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ancianita

Profile Information

Gender: Do not display
Hometown: New England, The South, Midwest
Home country: USA
Current location: Chicago
Member since: Sat Mar 5, 2011, 12:32 PM
Number of posts: 11,540

About Me

Human. Being.

Journal Archives

Inslee, Harris & Booker vs. Biden, Yang & Gillibrand in Detroit On Climate Change

Gabbard -- she has the "Off fossil fuels" plan.

It's good to review how well our party articulates the issue that the Pentagon ranks as our #1 national security issue.



Second Debate COMPLETE TRANSCRIPT July 30

https://www.nbcnews.com/.../democratic-debate-transcript-july-30-2019-n1036996

?crop=3760,2115,x150,y788&width=3200&height=1680&fit=bounds

Second Debate COMPLETE TRANSCRIPT July 31

https://www.nbcnews.com/politics/2020-election/democratic-debate-transcript-july-31-2019-n1038016

Handy for quoting -- rather than claiming to know what a candidate meant -- when discussing differences aired about our candidates.



Is truthful, factual information disappearing? If data is now more valuable than oil, likely yes.

The news from Pew Research:

https://www.pewresearch.org/fact-tank/2019/08/01/large-u-s-newspapers-layoffs-2018/?fbclid=IwAR1QDAXmnyNc2nHx9VWdCZdjARZ5V10jyKRkyUaG2lkbWYPNLjPWjtv3tBs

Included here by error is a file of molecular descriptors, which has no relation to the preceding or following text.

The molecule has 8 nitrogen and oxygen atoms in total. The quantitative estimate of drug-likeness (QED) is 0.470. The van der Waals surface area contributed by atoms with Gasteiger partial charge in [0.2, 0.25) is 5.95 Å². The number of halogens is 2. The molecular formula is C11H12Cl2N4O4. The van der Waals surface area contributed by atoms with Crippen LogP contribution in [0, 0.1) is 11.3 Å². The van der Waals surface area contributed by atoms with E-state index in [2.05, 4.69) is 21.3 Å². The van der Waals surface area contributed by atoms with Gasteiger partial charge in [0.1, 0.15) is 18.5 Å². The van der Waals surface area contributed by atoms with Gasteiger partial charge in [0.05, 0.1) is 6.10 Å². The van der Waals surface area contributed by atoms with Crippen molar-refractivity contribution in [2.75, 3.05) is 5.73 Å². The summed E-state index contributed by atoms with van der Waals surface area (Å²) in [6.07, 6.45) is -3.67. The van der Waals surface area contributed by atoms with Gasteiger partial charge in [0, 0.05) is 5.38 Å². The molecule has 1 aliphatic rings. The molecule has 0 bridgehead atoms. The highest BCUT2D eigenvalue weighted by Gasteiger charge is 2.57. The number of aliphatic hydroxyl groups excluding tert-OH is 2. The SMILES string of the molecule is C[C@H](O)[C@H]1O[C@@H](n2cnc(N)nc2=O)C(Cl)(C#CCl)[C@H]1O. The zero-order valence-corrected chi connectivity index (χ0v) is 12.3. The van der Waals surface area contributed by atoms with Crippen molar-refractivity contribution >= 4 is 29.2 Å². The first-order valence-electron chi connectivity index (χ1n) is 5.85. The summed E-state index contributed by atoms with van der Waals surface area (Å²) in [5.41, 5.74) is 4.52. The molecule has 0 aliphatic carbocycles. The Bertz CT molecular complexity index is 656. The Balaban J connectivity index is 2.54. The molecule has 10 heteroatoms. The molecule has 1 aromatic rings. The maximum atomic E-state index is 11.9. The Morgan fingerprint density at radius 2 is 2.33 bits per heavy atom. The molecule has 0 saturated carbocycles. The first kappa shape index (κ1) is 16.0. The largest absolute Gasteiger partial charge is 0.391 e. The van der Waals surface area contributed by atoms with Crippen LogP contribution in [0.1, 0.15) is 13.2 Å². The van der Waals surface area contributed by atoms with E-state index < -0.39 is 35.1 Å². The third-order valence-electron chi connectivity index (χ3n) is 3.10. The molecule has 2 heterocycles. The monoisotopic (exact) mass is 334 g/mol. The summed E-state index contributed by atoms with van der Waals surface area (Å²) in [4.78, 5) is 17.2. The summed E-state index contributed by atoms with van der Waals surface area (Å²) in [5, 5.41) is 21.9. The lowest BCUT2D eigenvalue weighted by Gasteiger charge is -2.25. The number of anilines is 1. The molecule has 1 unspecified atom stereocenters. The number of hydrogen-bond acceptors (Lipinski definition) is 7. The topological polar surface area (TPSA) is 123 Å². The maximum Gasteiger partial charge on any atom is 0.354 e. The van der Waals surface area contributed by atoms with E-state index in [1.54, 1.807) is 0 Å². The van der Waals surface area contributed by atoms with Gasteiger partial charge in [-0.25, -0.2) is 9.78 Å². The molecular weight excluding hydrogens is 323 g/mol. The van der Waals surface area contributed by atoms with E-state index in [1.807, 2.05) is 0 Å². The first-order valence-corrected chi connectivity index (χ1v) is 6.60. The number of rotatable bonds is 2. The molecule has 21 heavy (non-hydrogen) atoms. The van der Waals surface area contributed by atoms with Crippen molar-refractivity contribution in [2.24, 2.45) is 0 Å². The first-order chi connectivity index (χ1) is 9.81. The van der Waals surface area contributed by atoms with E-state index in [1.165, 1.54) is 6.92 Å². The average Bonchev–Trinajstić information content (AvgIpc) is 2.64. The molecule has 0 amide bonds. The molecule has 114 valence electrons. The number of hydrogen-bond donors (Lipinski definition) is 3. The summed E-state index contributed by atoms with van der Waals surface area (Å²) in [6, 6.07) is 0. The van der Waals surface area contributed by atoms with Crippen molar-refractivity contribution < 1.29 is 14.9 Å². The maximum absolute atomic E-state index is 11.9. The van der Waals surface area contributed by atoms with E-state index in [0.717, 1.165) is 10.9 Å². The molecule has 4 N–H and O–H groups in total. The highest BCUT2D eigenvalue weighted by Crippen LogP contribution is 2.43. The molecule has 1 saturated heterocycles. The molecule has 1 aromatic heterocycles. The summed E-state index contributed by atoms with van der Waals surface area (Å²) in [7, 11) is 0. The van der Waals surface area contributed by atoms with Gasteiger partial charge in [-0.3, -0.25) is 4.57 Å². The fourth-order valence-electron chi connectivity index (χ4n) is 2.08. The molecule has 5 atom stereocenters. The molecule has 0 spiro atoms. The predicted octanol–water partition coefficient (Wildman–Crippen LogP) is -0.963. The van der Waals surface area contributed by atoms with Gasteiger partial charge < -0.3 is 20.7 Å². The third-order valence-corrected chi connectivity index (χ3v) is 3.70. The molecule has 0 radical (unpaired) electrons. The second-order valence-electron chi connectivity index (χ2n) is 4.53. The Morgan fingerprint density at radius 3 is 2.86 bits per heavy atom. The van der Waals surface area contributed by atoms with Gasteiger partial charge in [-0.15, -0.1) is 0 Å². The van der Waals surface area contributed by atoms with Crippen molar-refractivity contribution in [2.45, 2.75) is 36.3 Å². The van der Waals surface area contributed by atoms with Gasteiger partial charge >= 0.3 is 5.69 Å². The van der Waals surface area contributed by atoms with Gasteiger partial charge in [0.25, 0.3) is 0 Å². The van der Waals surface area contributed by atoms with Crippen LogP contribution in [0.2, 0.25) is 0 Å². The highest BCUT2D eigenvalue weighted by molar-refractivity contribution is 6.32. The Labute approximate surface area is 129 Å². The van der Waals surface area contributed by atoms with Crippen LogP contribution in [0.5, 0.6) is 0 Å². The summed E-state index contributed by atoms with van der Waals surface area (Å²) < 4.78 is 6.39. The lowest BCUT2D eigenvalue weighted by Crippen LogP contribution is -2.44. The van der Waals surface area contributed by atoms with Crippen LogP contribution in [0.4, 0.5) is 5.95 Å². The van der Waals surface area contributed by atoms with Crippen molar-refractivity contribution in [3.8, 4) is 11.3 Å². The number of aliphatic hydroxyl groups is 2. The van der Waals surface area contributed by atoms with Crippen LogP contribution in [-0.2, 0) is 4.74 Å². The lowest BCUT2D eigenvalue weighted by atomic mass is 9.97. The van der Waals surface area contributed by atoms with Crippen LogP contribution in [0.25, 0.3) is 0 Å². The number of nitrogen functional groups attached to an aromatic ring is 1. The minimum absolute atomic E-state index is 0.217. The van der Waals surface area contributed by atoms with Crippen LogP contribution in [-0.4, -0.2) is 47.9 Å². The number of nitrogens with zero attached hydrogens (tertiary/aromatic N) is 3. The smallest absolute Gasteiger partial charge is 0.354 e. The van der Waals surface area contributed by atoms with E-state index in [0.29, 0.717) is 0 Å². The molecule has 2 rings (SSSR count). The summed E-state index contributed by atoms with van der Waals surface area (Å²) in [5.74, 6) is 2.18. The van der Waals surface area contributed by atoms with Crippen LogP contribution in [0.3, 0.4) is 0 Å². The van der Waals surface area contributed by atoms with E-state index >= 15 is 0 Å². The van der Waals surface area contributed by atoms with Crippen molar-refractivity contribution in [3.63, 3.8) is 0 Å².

27% of large U.S. newspapers have laid off staff over recent years.

85% suffer multiple layoffs.

(Sorry for the large graphics. I can't control their size.)

?resize=310,616

Mid-market newspapers were the most likely to suffer layoffs in 2018 – unlike in 2017, when the largest papers most frequently saw cutbacks. Meanwhile, digital-native news outlets also faced continued layoffs: In 2018, 14% of the highest-traffic digital-native news outlets went through layoffs, down slightly from one-in-five in 2017.


?resize=420,364

Two things are at issue
-- media -- analog and digital -- longevity and who decides
-- human knowledge preservation and who decides.


When it comes to analog info, the fascist dictator we have no longer needs to fight his so-called "enemy of the people." Just use it, quote it, mock it, then let it die. (It would be justice if the day came when Twitter bans him from any global news.)

The first real issue, though, is that, if we don't read, buy and encourage journalism, this could be the last generation that gets information cheaply and easily.

The second issue is digital media and information.

Even digital news suffers.

Digital media erode.

Half of the digital sites used in Harvard dissertation archives were found to have disappeared through what's called digital degradation -- whether sites were shut down, or servers were shut down due to upgrades, or something else.

Our analog and digital platforms longevity is an important indicator of the relative strengths of human record keeping. With analog, history has been full of knowledge and lessons for everyone, not just humans without electricity. We humans know hundreds, even thousands of years of human activity -- every domain of knowledge -- through analog media -- books, tablets, photos, scrolls, not to mention arts analog media.

We will not be able to count on knowing PROVABLE history past 10 or 30 years. And it's unlikely that the Internet's Wayback Machine people can capture everything.

What could it mean when we can't access science, weather forecasts, not to mention climate change and other scientific predictive data.